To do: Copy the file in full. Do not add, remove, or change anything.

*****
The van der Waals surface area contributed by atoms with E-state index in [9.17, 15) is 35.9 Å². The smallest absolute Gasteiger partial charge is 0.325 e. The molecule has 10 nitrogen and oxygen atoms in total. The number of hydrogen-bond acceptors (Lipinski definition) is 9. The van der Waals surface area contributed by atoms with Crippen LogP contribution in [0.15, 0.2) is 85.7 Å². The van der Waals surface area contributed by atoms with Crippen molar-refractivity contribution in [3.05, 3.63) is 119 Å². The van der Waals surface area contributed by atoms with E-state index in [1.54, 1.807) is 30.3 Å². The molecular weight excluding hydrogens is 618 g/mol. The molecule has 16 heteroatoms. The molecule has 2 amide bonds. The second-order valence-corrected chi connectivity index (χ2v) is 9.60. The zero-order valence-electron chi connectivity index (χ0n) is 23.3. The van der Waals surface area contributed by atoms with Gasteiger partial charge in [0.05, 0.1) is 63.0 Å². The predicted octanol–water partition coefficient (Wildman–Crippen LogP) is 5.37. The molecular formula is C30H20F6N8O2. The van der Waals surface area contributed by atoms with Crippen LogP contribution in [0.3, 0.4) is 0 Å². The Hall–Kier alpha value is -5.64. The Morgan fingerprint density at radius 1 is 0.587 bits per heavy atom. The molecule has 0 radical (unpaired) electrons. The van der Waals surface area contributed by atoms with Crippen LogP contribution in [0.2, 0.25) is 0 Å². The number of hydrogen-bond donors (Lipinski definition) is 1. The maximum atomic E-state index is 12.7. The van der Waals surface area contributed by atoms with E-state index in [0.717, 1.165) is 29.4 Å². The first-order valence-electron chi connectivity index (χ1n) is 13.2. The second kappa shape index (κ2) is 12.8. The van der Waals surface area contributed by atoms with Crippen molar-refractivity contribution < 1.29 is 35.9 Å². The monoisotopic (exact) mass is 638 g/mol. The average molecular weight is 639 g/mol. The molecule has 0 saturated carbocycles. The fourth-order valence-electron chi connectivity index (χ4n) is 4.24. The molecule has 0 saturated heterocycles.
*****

The van der Waals surface area contributed by atoms with E-state index in [9.17, 15) is 35.9 Å². The smallest absolute Gasteiger partial charge is 0.325 e. The molecule has 10 nitrogen and oxygen atoms in total. The number of hydrogen-bond acceptors (Lipinski definition) is 9. The van der Waals surface area contributed by atoms with Crippen LogP contribution in [0.15, 0.2) is 85.7 Å². The van der Waals surface area contributed by atoms with Crippen molar-refractivity contribution in [3.05, 3.63) is 119 Å². The van der Waals surface area contributed by atoms with E-state index in [1.54, 1.807) is 30.3 Å². The molecular weight excluding hydrogens is 618 g/mol. The molecule has 16 heteroatoms. The molecule has 2 amide bonds. The second-order valence-corrected chi connectivity index (χ2v) is 9.60. The zero-order valence-electron chi connectivity index (χ0n) is 23.3. The van der Waals surface area contributed by atoms with Gasteiger partial charge in [0.05, 0.1) is 63.0 Å². The predicted octanol–water partition coefficient (Wildman–Crippen LogP) is 5.37. The molecular formula is C30H20F6N8O2. The van der Waals surface area contributed by atoms with Crippen LogP contribution in [0.3, 0.4) is 0 Å². The Hall–Kier alpha value is -5.64. The Morgan fingerprint density at radius 1 is 0.587 bits per heavy atom. The molecule has 0 radical (unpaired) electrons. The van der Waals surface area contributed by atoms with Crippen LogP contribution in [0.2, 0.25) is 0 Å². The number of hydrogen-bond donors (Lipinski definition) is 1. The maximum atomic E-state index is 12.7. The van der Waals surface area contributed by atoms with E-state index in [0.717, 1.165) is 29.4 Å². The first-order valence-electron chi connectivity index (χ1n) is 13.2. The second kappa shape index (κ2) is 12.8. The van der Waals surface area contributed by atoms with Crippen molar-refractivity contribution < 1.29 is 35.9 Å². The monoisotopic (exact) mass is 638 g/mol. The average molecular weight is 639 g/mol. The molecule has 0 saturated carbocycles. The fourth-order valence-electron chi connectivity index (χ4n) is 4.24. The molecule has 0 saturated heterocycles.